To identify CAMTA genes in B. napus, the six Arabidopsis CAMTAs were used as query to BLASTP search in the complete genome of B. napus. Based on domain composition analyses for the retrieved candidate sequences, a total of 18 CAMTA sequences were identified in B. napus genome, representing the highest number of CAMTAs in a given plant species identified so far. They were named in accordance with their phylogenetic relationship with the six Arabidopsis CAMTAs and the location in subgenomes (A or C). The comprehensive information of BnCAMTA genes, including locus ID, gene location, length and intron number, predicted protein size, molecular weight, and isoelectric point (pI), is listed in Table 1. The length of the BnCAMTA gene sequences was 4.6–6.0 kb with three exceptions BnCAMTA3C2 (10.0 kb), BnCAMTA4A2 (8.9 kb), and BnCAMTA6A (6.7 kb), which contained significantly longer genomic sequence due to possessing an extraordinarily large intron (Table 1; Figure 1). The size of predicted BnCAMTA proteins was 919–1034 amino acids (aa) except BnCAMTAs 6A and 6C with 853 aa and BnCAMTA4A2 with 1258 aa (Table 1). BnCAMTA4A2 was larger due to carrying an extra N terminal sequence (Figure 1A). BnCAMTA proteins varied obviously in their pI value. The majority of them (12 out of 18) owned a pI of lower than 6.2, two of them (BnCAMTAs 6A and 6C) had a pI of near 7.0, while the remaining four (BnCAMTAs 4C2, 4A2, 5A, and 5C) possessed a pI of higher than 7.4 (Table 1), implying that while most of the BnCAMTA proteins are acidic, some of them are neutral or basic. Collectively, these results indicated that B. napus genome possesses much more CAMTA genes than other plant species, and their physico-chemical characteristics were generally conserved but with obvious exceptions.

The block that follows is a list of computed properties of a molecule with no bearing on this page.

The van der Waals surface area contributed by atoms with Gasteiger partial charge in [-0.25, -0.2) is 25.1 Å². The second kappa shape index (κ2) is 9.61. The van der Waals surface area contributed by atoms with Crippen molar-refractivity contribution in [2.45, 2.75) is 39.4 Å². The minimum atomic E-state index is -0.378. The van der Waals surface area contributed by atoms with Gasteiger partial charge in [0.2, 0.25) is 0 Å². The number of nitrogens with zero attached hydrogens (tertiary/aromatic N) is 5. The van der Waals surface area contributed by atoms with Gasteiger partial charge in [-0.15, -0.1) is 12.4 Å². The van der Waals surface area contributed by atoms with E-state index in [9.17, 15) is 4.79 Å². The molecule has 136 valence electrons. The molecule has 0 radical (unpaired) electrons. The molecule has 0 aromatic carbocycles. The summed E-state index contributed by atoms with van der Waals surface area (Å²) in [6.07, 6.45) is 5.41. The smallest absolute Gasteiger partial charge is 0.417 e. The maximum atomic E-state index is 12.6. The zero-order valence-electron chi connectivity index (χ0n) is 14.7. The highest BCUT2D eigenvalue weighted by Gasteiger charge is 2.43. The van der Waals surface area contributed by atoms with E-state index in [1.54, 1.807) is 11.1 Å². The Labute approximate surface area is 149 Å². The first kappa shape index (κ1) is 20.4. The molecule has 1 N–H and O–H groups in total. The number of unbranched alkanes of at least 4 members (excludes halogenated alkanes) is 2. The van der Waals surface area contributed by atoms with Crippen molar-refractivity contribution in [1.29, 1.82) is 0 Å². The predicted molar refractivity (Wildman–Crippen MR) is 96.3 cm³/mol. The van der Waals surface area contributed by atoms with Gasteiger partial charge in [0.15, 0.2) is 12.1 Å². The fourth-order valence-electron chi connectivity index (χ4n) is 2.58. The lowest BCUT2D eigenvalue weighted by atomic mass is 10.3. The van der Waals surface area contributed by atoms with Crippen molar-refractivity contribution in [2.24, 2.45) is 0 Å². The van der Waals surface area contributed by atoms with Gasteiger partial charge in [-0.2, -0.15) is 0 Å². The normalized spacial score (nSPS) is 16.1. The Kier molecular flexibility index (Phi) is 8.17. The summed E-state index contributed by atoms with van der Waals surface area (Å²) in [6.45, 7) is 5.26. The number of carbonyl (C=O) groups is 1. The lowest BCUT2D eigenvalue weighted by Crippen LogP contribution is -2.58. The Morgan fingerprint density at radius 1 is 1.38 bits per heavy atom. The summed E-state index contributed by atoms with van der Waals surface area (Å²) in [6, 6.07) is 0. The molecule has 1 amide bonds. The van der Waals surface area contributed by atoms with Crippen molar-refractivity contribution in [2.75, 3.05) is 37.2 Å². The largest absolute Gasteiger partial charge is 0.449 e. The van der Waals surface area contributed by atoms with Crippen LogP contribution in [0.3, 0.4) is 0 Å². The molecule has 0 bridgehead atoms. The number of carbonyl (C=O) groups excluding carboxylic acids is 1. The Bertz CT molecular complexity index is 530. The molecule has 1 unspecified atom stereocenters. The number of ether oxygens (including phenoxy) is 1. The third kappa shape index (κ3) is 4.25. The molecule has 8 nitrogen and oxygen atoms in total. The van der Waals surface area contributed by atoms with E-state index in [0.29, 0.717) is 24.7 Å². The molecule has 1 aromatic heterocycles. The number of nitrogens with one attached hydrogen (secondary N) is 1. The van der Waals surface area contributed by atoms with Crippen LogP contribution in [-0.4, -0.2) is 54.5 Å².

Figure 1. Protein domain composition and gene structure of BnCAMTAs. (A) Schematic representation of domains of BnCAMTA proteins. Analyses of conserved domains were performed using the Pfam database (http://pfam.janelia.org/). NLS motifs were searched by Motif scan (http://myhits.isb-sib.ch/cgi-bin/motif_scan). CaMBDs were analyzed using the Calmodulin Target Database (http://calcium.uhnres.utoronto.ca/ctdb/ctdb/). The domain structures of BnCAMTAs were drawn to scale using Domain Graph software (http://dog.biocuckoo.org/). Abbreviations: CG-1, CG-1 DNA-binding domain; NLS, nuclear localization signal motif; TIG, transcription-associated immuno globulin-like domain; ANK, ankyrin repeat domain; IQ, isoleucine glutamine motif; CaMBD, calmodulin-binding domain. (B) Exon-intron structure of BnCAMTA genes. The exons and introns are indicated by blue boxes gray lines, respectively. The BnCAMTA gene structures were drawn to scale using the Structure Display Server (GSDS, http://gsds.cbi.pku.edu.cn/).